Desktop Soundbar Is Ideal For PC Use

Soundbars are a rather strange category of speaker, most typically used with televisions to add some punch that the drivers crammed into a flatscreen TV simply can’t match. [Matt] of DIY Perks wanted a soundbar that was better suited to use on a computer desk rather than in a loungeroom, and set about creating one.

Regular soundbars aren’t great for a computer desk as they tend to deliver sound directed at one’s chest rather than one’s ears. [Matt]’s design instead angles its speakers slightly upwards, aimed at the user’s head as it should be. The build uses reclaimed wooden flooring for a cheap source of pretty wood that isn’t as ugly or flaky as MDF.

The design acts as a monitor stand and keyboard hutch, raising the screen to a comfortable height for viewing. The speakers themselves are in acoustic enclosures mounted on either side, also helping to provide good stereo separation. A subwoofer is also built into the shelf to add some bass response, with an impressively-neat bass chamber design. Finished off with some LED lights and a USB hub, the design delivers great sound along with a lovely desk environment for getting work done.

[Matt] does love a nice DIY build; his water-cooled outdoor TV is a particular delight. Video after the break.

17 thoughts on “Desktop Soundbar Is Ideal For PC Use

      1. A bar witch is a I-shape design vs this thing that is an U-shape. Sound bar is just another way to say speaker. So, if they can call it sound bar, op can call it too.

        1. I have a Vizio sound bar that was designed to sit beneath CRT televisions. The unit is literally pentagonal and very deep. Nothing at all like today’s sound bars, but it most certainly calls it a sound bar in the reviews and the manual.

        2. Blatantly false. The generally accepted colloquialism and the accepted official market term for a sound bar is one solid long speaker system. This is just a speaker stand. Not a sound bar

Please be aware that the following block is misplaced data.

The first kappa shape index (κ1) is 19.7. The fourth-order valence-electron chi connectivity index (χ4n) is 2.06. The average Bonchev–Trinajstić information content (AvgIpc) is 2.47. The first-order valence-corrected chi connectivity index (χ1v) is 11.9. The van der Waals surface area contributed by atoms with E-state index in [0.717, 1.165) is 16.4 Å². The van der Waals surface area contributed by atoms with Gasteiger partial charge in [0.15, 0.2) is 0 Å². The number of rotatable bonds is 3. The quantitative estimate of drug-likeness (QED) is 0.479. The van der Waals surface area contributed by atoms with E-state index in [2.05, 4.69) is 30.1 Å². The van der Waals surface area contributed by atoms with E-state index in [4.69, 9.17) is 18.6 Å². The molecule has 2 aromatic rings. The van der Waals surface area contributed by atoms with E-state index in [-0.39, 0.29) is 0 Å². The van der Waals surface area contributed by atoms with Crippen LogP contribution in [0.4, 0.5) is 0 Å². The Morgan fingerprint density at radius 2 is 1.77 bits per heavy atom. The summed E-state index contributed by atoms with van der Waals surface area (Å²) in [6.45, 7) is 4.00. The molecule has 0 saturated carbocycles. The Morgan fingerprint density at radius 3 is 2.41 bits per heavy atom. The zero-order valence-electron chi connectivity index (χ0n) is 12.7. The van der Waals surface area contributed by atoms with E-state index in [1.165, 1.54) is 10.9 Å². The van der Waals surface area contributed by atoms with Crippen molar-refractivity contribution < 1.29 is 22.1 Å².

1. That is a single housing containing an array of speakers spread across its width… What is the accepted market term for a speaker bar? A single housing containing an array of speakers across its width. 🙄 The term “colloquialism” doesn’t even apply. If I were a grammar cop, I might have pointed out that something is considered “colloquial” if it’s informal & generally accepted. That would make your use of “generally accepted” completely redundant. I’m not, though, so I won’t.

        3. There is no specific definition, the shape beneath where he is sitting a monitor is just a hollowed version ofa shape used by other manufacturers, where their intent was for you to sit your television upon it.

          So this fits the criteria just fine

      2. The speakers in TVs and desk top computers are generally bottom firing and compact because the screens are thin. They are also very low wattage. Soundbars are front firing and are usually designed by speaker companies whose engineers know how to create a better listening experience. In a typical soundbar, there are three speakers:left, right, and a center channel for a wider and more spatial listening enhancement. Simply put, a soundbar makes up for the computer or TV speaker deficiencies. Also, there are no additional wires that need to be strewn about. It often takes only one cable connection from soundbar to the TV or computer

  1. This is really well done, moreso for not requiring a CNC router/3D printer – anyone with hand tools (well, maybe a small router or even rotary tool) and a soldering iron could put this together to a pretty good level of functionality.

  2. ” wood that isn’t as ugly or flaky as MDF” – you’re thinking of particle board, not MDF. MDF is very smooth and uniform in color. It takes paint extremely well if you don’t like the color.

  3. I saw Matt’s DIY video and came away with “an awful lot of DIY for a marginal increase in speaker efficiency”. If you’re that hung up on speakers angled at your ears, then stick with separates, turn them inward, and stick a pencil under the front lip. These are projects for people who love woodworking a hell of a lot more than they love audio.